Helping to save the lynx population in Czech pine forests

07-01-2005

One of the most exotic animals you will find in the Czech Republic's pine forests is the lynx - its long ears are like sensitive antennas, its big feet make it a powerful swimmer and its long lean muscles enable silent stalking and speed. Although the lynx usually poses no threat to humans and livestock, this protected animal is a frequent target of illegal hunters. According to some estimates around 500 lynxes have been killed in Czech forests since the 1980s. Vojtech Kotecky of the environmental group Friends of the Earth explains how serious the situation is:

LynxLynx "The Sumava national park zoologists attached radio transmitters to fourteen lynxes in recent years in order to monitor their behaviour and movement. Out of those fourteen animals eight were most probably killed by poachers."

Why is the lynx killed? Why do poachers do it?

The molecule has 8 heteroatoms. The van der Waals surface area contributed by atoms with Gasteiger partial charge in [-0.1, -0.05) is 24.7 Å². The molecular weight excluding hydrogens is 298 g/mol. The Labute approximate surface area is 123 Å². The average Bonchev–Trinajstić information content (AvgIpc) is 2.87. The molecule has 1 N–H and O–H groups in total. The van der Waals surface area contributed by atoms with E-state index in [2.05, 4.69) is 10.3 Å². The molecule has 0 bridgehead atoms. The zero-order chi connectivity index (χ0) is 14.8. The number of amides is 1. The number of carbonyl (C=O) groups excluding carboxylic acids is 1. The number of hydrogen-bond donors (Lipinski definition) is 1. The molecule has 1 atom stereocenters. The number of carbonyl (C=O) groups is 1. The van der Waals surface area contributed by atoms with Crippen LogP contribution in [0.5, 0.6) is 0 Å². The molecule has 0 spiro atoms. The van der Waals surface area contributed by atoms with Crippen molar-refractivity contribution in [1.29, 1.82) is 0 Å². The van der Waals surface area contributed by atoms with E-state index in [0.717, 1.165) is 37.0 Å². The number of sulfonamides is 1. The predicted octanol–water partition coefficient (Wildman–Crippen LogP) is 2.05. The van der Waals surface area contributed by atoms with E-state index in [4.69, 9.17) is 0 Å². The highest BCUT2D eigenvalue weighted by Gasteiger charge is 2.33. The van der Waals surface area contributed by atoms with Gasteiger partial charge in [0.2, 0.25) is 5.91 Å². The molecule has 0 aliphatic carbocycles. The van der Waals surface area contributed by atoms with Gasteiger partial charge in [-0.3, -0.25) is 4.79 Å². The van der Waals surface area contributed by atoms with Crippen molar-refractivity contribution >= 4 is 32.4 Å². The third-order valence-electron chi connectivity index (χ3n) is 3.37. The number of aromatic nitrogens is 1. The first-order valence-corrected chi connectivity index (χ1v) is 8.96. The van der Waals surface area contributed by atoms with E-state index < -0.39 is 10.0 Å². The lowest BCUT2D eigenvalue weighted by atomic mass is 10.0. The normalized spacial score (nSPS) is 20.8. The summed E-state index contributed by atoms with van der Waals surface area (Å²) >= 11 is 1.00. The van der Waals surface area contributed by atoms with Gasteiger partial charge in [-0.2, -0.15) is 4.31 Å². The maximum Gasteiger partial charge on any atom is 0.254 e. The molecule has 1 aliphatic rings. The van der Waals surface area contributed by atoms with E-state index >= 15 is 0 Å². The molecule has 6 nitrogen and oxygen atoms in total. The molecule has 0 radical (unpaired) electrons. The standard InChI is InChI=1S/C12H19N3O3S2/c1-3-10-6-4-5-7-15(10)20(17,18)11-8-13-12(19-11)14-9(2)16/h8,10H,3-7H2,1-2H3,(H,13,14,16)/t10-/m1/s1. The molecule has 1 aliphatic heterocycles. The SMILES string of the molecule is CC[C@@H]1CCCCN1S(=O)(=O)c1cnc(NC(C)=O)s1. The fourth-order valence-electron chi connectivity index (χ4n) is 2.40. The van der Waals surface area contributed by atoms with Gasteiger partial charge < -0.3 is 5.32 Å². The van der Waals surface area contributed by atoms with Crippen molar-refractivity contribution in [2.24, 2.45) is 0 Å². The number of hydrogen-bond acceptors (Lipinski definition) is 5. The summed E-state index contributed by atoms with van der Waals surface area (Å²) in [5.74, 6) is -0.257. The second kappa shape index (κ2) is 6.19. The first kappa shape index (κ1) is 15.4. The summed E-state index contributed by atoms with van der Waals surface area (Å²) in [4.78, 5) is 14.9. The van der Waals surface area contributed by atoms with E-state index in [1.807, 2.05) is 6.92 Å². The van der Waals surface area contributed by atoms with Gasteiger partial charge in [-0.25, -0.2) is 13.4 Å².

"That is not an easy question. I think that the main reason is that to have a lynx trophy is a matter of prestige for hunters - something they can show their friends in the village. Another problem is that hunters see lynxes as competition because lynxes kill rabbits and game so hunters are interested in removing this competition to their hunting activity. "

LynxLynx In order to help preserve the lynx in Czech forests, Friends of the Earth have launched a lynx protection project -groups of volunteers take turns to patrol woodland areas to keep away poachers. This has worked well in the Beskydy Mountains, in the eastern part of the country, and this weekend the first group of volunteers are heading for the south Bohemian Sumava mountain range. Vojtech Kotecky again:

"Groups of volunteers will take turns to travel around the mountains in order to show that there is someone there who guards the area and explicitly looks for poachers. That is one thing, and secondly this activity will bring some interesting data about the movement of these animals in the mountains and will help with research and protection."

For the 80 or so lynxes still living in the Sumava mountain area this effort could make a huge difference.

07-01-2005